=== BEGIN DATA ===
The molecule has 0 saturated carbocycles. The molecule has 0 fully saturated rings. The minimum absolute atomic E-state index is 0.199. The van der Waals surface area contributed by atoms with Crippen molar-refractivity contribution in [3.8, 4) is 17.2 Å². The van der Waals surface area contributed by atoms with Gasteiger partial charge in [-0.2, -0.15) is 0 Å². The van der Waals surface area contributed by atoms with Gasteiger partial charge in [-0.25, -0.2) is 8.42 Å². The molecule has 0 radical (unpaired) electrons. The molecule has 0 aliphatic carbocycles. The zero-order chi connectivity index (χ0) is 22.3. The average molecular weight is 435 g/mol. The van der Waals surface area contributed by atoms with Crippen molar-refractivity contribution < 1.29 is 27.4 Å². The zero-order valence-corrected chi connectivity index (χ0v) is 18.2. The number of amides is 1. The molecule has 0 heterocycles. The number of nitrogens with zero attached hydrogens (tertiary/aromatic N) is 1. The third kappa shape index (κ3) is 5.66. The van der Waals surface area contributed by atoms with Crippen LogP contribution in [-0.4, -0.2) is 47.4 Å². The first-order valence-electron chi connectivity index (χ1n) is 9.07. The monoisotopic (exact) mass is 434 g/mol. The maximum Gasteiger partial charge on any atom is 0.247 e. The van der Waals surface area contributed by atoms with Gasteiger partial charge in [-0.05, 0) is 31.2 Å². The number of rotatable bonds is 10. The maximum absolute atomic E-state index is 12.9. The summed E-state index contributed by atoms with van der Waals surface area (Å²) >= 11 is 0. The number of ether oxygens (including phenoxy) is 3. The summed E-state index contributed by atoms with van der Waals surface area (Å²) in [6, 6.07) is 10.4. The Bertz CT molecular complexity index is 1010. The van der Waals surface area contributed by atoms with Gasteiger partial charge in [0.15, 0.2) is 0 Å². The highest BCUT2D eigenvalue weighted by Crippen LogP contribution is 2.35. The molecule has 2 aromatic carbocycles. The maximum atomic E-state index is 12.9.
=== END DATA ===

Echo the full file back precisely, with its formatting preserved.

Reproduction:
The molecule has 0 saturated carbocycles. The molecule has 0 fully saturated rings. The minimum absolute atomic E-state index is 0.199. The van der Waals surface area contributed by atoms with Crippen molar-refractivity contribution in [3.8, 4) is 17.2 Å². The van der Waals surface area contributed by atoms with Gasteiger partial charge in [-0.2, -0.15) is 0 Å². The van der Waals surface area contributed by atoms with Gasteiger partial charge in [-0.25, -0.2) is 8.42 Å². The molecule has 0 radical (unpaired) electrons. The molecule has 0 aliphatic carbocycles. The zero-order chi connectivity index (χ0) is 22.3. The average molecular weight is 435 g/mol. The van der Waals surface area contributed by atoms with Crippen molar-refractivity contribution < 1.29 is 27.4 Å². The zero-order valence-corrected chi connectivity index (χ0v) is 18.2. The number of amides is 1. The molecule has 0 heterocycles. The number of nitrogens with zero attached hydrogens (tertiary/aromatic N) is 1. The third kappa shape index (κ3) is 5.66. The van der Waals surface area contributed by atoms with Crippen LogP contribution in [-0.4, -0.2) is 47.4 Å². The first-order valence-electron chi connectivity index (χ1n) is 9.07. The monoisotopic (exact) mass is 434 g/mol. The maximum Gasteiger partial charge on any atom is 0.247 e. The van der Waals surface area contributed by atoms with Gasteiger partial charge in [-0.05, 0) is 31.2 Å². The number of rotatable bonds is 10. The maximum absolute atomic E-state index is 12.9. The summed E-state index contributed by atoms with van der Waals surface area (Å²) >= 11 is 0. The number of ether oxygens (including phenoxy) is 3. The summed E-state index contributed by atoms with van der Waals surface area (Å²) in [6, 6.07) is 10.4. The Bertz CT molecular complexity index is 1010. The van der Waals surface area contributed by atoms with Gasteiger partial charge in [0.15, 0.2) is 0 Å². The highest BCUT2D eigenvalue weighted by Crippen LogP contribution is 2.35. The molecule has 2 aromatic carbocycles. The maximum atomic E-state index is 12.9.